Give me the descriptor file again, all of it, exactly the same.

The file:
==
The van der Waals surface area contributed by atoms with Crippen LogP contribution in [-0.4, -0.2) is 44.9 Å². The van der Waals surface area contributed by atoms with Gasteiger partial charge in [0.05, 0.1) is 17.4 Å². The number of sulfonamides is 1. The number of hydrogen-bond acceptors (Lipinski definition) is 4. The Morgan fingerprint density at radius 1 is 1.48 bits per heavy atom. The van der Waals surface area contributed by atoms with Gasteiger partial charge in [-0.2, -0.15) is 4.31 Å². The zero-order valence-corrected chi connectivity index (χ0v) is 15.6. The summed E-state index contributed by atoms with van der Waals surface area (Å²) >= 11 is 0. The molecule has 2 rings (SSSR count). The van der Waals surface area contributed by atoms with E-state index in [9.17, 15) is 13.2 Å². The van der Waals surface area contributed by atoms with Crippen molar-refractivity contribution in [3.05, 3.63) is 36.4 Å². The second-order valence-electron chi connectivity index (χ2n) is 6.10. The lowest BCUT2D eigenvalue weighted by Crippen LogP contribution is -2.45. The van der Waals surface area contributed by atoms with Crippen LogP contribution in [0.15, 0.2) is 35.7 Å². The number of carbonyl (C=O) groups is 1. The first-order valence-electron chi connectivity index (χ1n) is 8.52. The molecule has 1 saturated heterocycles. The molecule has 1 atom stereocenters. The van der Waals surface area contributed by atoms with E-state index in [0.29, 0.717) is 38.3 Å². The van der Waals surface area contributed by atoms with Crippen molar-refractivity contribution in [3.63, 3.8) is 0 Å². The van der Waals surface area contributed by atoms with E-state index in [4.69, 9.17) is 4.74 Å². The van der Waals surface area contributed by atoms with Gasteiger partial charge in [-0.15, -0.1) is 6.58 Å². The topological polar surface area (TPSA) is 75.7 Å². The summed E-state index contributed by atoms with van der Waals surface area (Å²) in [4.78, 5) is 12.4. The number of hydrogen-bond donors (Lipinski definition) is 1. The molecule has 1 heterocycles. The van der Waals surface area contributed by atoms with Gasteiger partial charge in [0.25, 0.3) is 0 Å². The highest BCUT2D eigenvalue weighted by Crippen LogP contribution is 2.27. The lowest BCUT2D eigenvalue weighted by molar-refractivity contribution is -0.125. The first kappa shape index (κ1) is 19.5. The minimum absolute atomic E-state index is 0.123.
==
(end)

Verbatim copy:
The van der Waals surface area contributed by atoms with Crippen LogP contribution in [-0.4, -0.2) is 44.9 Å². The van der Waals surface area contributed by atoms with Gasteiger partial charge in [0.05, 0.1) is 17.4 Å². The number of sulfonamides is 1. The number of hydrogen-bond acceptors (Lipinski definition) is 4. The Morgan fingerprint density at radius 1 is 1.48 bits per heavy atom. The van der Waals surface area contributed by atoms with Gasteiger partial charge in [-0.2, -0.15) is 4.31 Å². The zero-order valence-corrected chi connectivity index (χ0v) is 15.6. The summed E-state index contributed by atoms with van der Waals surface area (Å²) >= 11 is 0. The molecule has 2 rings (SSSR count). The van der Waals surface area contributed by atoms with E-state index in [9.17, 15) is 13.2 Å². The van der Waals surface area contributed by atoms with Crippen molar-refractivity contribution in [3.05, 3.63) is 36.4 Å². The second-order valence-electron chi connectivity index (χ2n) is 6.10. The lowest BCUT2D eigenvalue weighted by Crippen LogP contribution is -2.45. The van der Waals surface area contributed by atoms with Crippen LogP contribution in [0.15, 0.2) is 35.7 Å². The number of carbonyl (C=O) groups is 1. The first-order valence-electron chi connectivity index (χ1n) is 8.52. The molecule has 1 saturated heterocycles. The molecule has 1 atom stereocenters. The van der Waals surface area contributed by atoms with E-state index in [0.29, 0.717) is 38.3 Å². The van der Waals surface area contributed by atoms with Crippen molar-refractivity contribution in [3.63, 3.8) is 0 Å². The van der Waals surface area contributed by atoms with E-state index in [4.69, 9.17) is 4.74 Å². The van der Waals surface area contributed by atoms with Gasteiger partial charge in [-0.15, -0.1) is 6.58 Å². The topological polar surface area (TPSA) is 75.7 Å². The summed E-state index contributed by atoms with van der Waals surface area (Å²) in [4.78, 5) is 12.4. The number of hydrogen-bond donors (Lipinski definition) is 1. The molecule has 1 heterocycles. The van der Waals surface area contributed by atoms with Gasteiger partial charge in [0.25, 0.3) is 0 Å². The highest BCUT2D eigenvalue weighted by Crippen LogP contribution is 2.27. The lowest BCUT2D eigenvalue weighted by molar-refractivity contribution is -0.125. The first kappa shape index (κ1) is 19.5. The minimum absolute atomic E-state index is 0.123.